Palaephatus (Ancient Greek: Παλαίφατος) was the author of a rationalizing text on Greek mythology, the paradoxographical work On Incredible Things (Περὶ ἀπίστων (ἱστοριῶν); Incredibilia), which survives in a (probably corrupt) Byzantine edition.
This work consists of an introduction and 52 brief sections on various Greek myths. The first 45 have a common format: a brief statement of a wonder tale from Greek mythology, usually followed by a claim of disbelief ("This is absurd" or "This is not likely" or "The true version is..."), and then a sequence of every-day occurrences which gave rise to the wonder-story through misunderstanding. The last seven are equally brief retellings of myth, without any rationalizing explanation.
Palaephatus's date and name are uncertain; many scholars have concluded that the name "Palaephatus" is a pseudonym. What little evidence is extant suggests that the author was likely active during the late fourth century BCE.
Palaephatus's introduction sets his approach between those who believe everything that is said to them and those more subtle minds who believe that none of Greek mythology ever happened. He sets up two premises: that every story derives from some past event, and a principle of uniformity, that "anything which existed in the past now exists and will exist hereafter"; this he derives from the philosophers Melissus and Lamiscus of Samos. So there must be some probable series of events behind all myth; but the "poets and early historians" made them into wonderful tales to amaze their audience. Palaephatus then claims to base what follows on personal research, going to many places and asking older people what happened.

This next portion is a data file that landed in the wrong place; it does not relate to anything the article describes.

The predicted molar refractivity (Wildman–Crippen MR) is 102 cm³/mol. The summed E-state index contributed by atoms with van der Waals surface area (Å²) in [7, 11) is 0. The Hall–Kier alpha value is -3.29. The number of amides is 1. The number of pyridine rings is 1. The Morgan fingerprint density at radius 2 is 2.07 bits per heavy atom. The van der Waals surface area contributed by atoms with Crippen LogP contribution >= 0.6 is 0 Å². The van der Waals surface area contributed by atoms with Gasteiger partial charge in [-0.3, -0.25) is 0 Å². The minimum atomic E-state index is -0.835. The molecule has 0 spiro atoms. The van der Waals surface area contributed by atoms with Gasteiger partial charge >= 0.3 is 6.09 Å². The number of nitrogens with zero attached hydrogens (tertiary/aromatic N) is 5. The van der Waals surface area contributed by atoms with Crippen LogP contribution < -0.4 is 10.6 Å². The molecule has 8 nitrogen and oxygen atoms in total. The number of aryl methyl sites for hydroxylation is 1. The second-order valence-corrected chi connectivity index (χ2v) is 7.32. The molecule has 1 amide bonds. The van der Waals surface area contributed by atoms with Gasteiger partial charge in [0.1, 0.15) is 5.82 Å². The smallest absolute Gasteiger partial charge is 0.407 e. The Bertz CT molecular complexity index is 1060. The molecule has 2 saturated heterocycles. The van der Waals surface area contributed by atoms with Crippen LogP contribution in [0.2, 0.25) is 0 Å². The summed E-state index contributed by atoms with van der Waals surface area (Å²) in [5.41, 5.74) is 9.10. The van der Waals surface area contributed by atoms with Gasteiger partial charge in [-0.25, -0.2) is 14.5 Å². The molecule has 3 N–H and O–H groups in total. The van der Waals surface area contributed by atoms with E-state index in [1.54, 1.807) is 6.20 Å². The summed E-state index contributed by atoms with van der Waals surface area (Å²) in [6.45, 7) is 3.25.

As is usual in Palaephatus, the miracle is told baldly and without context, and the action of the gods is not mentioned; in the traditional story, Artemis transforms Callisto because of Callisto's unfaithfulness as a priestess. Palaephatus rarely mentions the gods, and when he discusses Actaeon, his statement of disbelief is: "Artemis can do whatever she wants, yet it is not true that a man became a deer or a deer a man" (§6, tr. Stern); his principle of uniformity applies to human beings. Jacob Stern distinguishes this from the more wide-ranging rationalism of Euhemerus: Palaephatus retains Callisto and Actaeon as historic human beings; rationalism extended to the gods can make them deified human beings or personifications of natural forces or of the passions, but does not leave them gods.
Palaephatus uses four principal devices for explaining the wonders of myth, and a number of minor devices:
Palaephatus is a very rare name, and many scholars have concluded that it is a pseudonym; as an adjective in epic poetry, it meant of ancient fame; it could also mean speaker of old tales. If Palaephatus wrote (as is perhaps most likely) in Athens in the fourth century BCE, rationalizing Greek mythology could be dangerous; Anaxagoras had been sent into exile in the previous century for no more.